If A and B are supposed to be/represent the same thing, then they should be the same enumeration - move them/it into a separate module and import into both MyClass and MyStaticClass. If they're supposed to be different, then you treat them as separate types and either cast, or range check then cast. So, add a uint constructor to MyStaticClass (in addition to the existing B constructor). Have the uint constructor range check the value using assert, or exceptions, then cast valid values to B internally. R -- Using Opera's revolutionary email client: http://www.opera.com/mail/
Jul 12 2013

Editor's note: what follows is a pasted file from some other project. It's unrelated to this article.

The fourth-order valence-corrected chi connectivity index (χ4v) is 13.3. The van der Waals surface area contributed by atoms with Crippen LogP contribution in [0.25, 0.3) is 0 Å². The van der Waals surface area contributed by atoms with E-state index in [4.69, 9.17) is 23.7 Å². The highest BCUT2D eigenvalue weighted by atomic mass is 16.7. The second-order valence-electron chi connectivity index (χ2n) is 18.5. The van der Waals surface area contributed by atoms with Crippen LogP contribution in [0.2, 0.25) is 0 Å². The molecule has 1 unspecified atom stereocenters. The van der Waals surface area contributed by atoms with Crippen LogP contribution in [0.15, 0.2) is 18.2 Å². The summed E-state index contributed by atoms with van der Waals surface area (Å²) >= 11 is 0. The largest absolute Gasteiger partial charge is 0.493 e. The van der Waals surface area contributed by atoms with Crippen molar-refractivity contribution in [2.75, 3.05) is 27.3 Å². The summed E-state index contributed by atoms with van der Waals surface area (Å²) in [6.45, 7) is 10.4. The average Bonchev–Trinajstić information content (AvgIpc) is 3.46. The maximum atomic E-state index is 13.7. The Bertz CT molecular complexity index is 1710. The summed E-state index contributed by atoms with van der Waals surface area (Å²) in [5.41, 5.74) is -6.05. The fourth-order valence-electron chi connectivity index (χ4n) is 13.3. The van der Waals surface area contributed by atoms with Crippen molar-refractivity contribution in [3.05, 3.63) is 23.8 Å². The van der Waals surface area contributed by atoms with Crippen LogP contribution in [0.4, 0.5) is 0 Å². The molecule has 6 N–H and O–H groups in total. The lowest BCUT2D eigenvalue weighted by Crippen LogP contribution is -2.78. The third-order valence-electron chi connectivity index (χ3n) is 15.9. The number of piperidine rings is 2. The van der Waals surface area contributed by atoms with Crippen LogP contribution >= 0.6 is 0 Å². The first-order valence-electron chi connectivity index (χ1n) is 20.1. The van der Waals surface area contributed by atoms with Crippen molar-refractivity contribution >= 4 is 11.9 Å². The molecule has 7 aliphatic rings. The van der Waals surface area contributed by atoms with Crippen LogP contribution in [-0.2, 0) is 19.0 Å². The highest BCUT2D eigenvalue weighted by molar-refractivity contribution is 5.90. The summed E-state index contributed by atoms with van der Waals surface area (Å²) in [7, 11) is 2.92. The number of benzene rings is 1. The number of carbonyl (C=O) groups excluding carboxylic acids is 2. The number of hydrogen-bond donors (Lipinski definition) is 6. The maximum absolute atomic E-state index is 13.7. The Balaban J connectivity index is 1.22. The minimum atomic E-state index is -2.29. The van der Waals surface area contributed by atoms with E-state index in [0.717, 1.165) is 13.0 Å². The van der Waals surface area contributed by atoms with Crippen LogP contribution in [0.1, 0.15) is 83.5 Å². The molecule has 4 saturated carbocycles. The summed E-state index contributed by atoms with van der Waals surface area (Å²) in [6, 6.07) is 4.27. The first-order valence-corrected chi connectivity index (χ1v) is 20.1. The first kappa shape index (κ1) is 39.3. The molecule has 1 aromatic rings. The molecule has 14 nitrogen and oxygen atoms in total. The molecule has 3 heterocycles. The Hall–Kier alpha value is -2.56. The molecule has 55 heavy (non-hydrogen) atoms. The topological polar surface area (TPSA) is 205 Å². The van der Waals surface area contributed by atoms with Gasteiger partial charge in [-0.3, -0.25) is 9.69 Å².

prev sibling parent "Simen Kjaeraas" <simen.kjaras gmail.com> writes:
On 2013-07-11, 20:22, Namespace wrote:

 What should he do?

 As far as I can see he has 3 options:
 1. An external file with the enum information. Both classes would import  
 it and could use the same enum. But he cannot change the API, so this is  
 no real option.

 2. Change test1 into this:
 ----
 void test1() {
 	B b = cast(B) this.a;
 	MyStaticClass.test2(b);
 }
 ----
 This works fine. But is it safe? And is it good style?
 And how is this cast converted? Is it cheap?

 3. Change test2 so that it accepts (even) (u)int. But then he lose the  
 Type safety.

 Does anyone have any advice?